How to Write a Resignation Letter
Knowing how to write a resignation letter well can save you much awkwardness, help you to stay professional and receive as positive a reference as possible. In general, you want to appear grateful for the opportunity to have worked for this employer and reflect on the positive aspects of your job. This should not be used a platform from which to grind your axe or vent your frustrations! Do not burn bridges!!
1- Address two separate letters to both your immediate supervisor and the manager/director of your department. The content of each can be identical.
2- Very plainly open with the purpose of the letter i.e. “I am writing to inform you that you wish to resign from my current position”.
3- Your next paragraph should briefly explain why you are leaving. You do not need to tell the entire truth so keep things positive! Should the reason for your departure be for issues with your line manager, they are more than likely already going to be very aware of your ‘real’ reason for leaving. Your resignation letter is a legal document that will be kept on file; anything bad you say about your manager or the people you work with will forever be on their record- they might write you a poor reference in response!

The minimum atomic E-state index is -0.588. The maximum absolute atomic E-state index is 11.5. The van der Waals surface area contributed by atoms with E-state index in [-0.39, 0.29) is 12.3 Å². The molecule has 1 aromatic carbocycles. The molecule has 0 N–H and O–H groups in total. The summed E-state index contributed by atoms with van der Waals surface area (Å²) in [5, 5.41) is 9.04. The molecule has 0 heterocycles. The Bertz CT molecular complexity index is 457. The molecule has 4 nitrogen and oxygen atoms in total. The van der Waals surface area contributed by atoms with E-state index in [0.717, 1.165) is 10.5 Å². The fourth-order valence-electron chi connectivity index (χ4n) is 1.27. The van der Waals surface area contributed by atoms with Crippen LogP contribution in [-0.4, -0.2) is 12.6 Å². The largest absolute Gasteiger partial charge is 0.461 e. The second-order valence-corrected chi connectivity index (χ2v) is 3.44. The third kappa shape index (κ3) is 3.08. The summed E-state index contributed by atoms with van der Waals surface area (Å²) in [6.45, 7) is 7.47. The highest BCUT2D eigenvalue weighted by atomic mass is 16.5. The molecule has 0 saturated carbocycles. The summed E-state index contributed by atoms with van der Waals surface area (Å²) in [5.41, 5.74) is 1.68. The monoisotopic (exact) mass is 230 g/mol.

4- Thank your employers for the opportunities that they have given you in the next paragraph. Explain what you have learned in this role and how it has helped to shape your career. Explain that it was a privilege to work for the company.
5- State the notice that you are giving and your intended leaving date (make sure this falls in line with your contract!).
6- Close with “yours sincerely” and then your name.
Keep it short but sweet
Do not discuss you intentions to leave with your co-workers as this can lead to a very awkward call-up to the manager’s office”
Do not ask for a reference in the resignation letter. You will most likely talk through your resignation post having given them the letter. This would be a more appropriate time to discuss them giving you a reference.